On the first Sunday of the month is the Alameda Flea Market. It's actually officially called the Alameda Antiques Faire but to me it will always be just the Flea. What a wonderland it is. Usually we go at 9:00 am but the real treasure hunters go at the crack of dawn. Once we went through all our junk in the garage and got together a truck load of "antiques" and rented a booth. We arrived at 5:00 am and set up our display. It was still very dark when, sure enough, the true treasure hunters arrived. Armed with flashlights and great instincts they zeroed in on the "good" stuff - an old grey desk with 2 drawers and semi silver looking handles, the frame to a twin bed that could pass for "shabby" chic, a green mirror with old glass. We made most of our sales that day in the dark. The people who came at 9 o'clock were enthusiastic but very picky and the ones who arrived in the early afternoon had already spent all their money on Kettlekorn and sausages. Sitting in the booth watching and talking with the customers was a gas. Packing the truck back up with all our un sold junk was not. What was left (and there was a lot) is still in the garage, priced and ready for the next time.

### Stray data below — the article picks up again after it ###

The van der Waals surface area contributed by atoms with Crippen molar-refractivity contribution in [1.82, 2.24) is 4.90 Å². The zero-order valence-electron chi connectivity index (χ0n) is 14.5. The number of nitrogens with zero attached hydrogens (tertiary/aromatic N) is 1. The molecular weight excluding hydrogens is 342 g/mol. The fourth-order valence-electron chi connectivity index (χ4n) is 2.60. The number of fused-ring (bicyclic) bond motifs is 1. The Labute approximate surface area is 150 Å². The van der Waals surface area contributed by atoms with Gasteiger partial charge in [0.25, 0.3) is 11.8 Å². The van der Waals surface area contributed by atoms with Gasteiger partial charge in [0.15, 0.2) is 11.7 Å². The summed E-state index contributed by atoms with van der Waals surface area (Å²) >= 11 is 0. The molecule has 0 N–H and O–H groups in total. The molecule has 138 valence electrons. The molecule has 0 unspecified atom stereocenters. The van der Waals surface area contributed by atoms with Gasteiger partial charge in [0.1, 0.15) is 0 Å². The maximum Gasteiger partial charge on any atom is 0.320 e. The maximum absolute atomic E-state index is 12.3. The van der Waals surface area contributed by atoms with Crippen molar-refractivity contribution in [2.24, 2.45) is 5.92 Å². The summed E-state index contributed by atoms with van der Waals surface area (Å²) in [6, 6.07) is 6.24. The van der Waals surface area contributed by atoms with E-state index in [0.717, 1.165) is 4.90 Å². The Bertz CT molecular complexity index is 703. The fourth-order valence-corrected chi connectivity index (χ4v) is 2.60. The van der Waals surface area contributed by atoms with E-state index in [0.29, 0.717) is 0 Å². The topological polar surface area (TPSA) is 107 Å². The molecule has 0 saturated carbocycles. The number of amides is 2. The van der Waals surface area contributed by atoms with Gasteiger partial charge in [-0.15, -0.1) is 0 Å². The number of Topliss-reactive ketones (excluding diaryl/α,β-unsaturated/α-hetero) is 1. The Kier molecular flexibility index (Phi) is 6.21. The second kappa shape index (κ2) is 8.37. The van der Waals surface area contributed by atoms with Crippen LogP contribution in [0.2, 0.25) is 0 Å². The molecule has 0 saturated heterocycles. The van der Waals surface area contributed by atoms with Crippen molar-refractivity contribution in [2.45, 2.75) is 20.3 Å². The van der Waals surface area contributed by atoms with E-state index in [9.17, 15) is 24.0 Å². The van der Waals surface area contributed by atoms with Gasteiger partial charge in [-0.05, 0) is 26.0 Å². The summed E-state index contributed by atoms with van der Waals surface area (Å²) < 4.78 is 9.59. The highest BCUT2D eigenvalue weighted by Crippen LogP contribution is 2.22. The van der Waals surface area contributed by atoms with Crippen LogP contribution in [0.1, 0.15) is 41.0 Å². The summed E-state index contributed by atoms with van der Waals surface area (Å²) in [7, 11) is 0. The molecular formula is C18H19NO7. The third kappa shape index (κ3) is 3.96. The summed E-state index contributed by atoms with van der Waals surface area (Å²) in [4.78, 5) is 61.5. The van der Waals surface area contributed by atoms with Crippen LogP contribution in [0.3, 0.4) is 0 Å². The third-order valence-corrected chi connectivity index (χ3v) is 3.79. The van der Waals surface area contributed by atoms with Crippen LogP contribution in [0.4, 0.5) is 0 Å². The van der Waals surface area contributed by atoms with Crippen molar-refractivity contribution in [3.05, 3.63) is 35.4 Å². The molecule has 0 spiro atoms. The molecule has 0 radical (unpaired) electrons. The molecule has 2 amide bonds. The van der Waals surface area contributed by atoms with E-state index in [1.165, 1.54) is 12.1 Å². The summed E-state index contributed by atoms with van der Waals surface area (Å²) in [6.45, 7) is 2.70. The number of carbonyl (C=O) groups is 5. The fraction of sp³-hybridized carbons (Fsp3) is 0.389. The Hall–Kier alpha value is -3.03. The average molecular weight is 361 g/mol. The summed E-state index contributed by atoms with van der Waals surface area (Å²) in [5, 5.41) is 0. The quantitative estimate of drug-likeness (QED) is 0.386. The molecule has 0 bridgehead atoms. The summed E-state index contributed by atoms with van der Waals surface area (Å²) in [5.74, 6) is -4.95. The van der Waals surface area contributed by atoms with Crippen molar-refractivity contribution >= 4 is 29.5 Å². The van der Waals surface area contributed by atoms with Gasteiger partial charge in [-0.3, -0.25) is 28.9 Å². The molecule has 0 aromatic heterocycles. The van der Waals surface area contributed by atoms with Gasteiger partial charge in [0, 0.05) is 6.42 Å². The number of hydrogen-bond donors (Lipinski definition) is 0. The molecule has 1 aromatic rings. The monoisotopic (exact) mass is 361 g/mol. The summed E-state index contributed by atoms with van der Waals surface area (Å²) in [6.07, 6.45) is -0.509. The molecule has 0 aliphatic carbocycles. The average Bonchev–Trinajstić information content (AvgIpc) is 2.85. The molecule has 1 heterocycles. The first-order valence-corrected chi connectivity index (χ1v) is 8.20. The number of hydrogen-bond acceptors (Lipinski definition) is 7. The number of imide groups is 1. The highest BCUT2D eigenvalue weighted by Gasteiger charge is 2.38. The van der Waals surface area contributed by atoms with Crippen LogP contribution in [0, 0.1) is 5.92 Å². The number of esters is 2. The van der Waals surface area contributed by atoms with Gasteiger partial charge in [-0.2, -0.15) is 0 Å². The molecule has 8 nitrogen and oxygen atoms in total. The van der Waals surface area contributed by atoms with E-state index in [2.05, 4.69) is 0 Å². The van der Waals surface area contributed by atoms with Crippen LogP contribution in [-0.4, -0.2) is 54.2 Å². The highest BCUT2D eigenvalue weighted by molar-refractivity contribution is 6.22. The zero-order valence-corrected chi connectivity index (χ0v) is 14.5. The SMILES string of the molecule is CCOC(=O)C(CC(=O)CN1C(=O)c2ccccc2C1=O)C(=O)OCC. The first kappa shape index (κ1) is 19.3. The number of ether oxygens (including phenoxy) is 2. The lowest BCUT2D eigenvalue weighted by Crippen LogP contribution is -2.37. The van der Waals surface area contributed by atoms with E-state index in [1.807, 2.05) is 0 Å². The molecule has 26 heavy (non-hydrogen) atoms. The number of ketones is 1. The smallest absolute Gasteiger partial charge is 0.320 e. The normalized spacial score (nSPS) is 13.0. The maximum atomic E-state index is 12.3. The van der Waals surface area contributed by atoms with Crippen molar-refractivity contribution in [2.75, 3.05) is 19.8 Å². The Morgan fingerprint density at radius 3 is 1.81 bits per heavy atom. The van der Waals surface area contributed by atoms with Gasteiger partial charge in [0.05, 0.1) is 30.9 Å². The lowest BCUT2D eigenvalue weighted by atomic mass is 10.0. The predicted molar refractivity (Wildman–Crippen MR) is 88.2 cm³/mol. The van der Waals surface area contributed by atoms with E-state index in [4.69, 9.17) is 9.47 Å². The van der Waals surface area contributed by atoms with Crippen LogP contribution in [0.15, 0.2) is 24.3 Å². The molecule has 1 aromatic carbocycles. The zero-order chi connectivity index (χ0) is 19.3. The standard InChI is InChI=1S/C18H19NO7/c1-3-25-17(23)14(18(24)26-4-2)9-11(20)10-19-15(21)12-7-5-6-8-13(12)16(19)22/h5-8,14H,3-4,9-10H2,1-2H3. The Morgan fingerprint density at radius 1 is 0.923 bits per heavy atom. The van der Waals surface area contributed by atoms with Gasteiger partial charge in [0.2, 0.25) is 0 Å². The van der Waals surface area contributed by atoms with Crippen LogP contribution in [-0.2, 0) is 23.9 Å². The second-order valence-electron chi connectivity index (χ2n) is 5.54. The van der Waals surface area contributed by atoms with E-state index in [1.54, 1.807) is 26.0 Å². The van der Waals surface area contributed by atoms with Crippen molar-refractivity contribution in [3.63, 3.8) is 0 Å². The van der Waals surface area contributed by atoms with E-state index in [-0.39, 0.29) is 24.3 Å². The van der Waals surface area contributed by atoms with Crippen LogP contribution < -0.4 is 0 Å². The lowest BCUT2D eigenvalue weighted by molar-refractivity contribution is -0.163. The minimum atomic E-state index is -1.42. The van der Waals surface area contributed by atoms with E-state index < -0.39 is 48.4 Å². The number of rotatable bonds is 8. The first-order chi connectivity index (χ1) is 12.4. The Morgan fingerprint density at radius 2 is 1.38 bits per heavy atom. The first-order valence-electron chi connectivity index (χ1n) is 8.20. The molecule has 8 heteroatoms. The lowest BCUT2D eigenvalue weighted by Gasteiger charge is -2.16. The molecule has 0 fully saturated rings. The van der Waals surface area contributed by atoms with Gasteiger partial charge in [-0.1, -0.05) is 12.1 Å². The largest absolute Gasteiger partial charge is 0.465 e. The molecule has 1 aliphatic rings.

I get so inspired by what I find at the Flea. Here's a good example I found this beautiful banged up green metal vase at an old man's stand at the very back of the place (the spot, I think, to find the best stuff) . He also had large copper kettles that had been part of a restaurant chandelier and had holes drilled through the bottom for the light fixtures. We bought the vase and a holy kettle (which we use for fire wood). I took the vase to my studio. During one of the shows at The Berkeley Potters Guild I filled it up with long stem red roses and set it on the kiln top. I thought it looked stunning and so did the customers who really wanted to buy it instead of my fabulous pottery. Because so many people commented on the vase it inspired me to interpret the shape and TADA! I began making "trumpet vase" forms.
Saturday, September 30, 2006
I am an obsessed, messy potter. I am always covered in clay. Clay in my hair, on my jeans - front and back, under my fingernails and on my toes. You can tell where I've been by following the little white dusting my footprints make when I've just left the studio. It's my snail trail. Sometimes I blow into pieces to puff them up giving me a rather attractive clay moustache. I have taken workshops with master potters who manage to get not a spot of clay on their thighs when they throw. I think it's a sign of a professional just like a professional painter who doesn't finish a job covered in the color of the day. My splotches are my kindergarten badges of exuberance. I wear them proudly to the grocery store.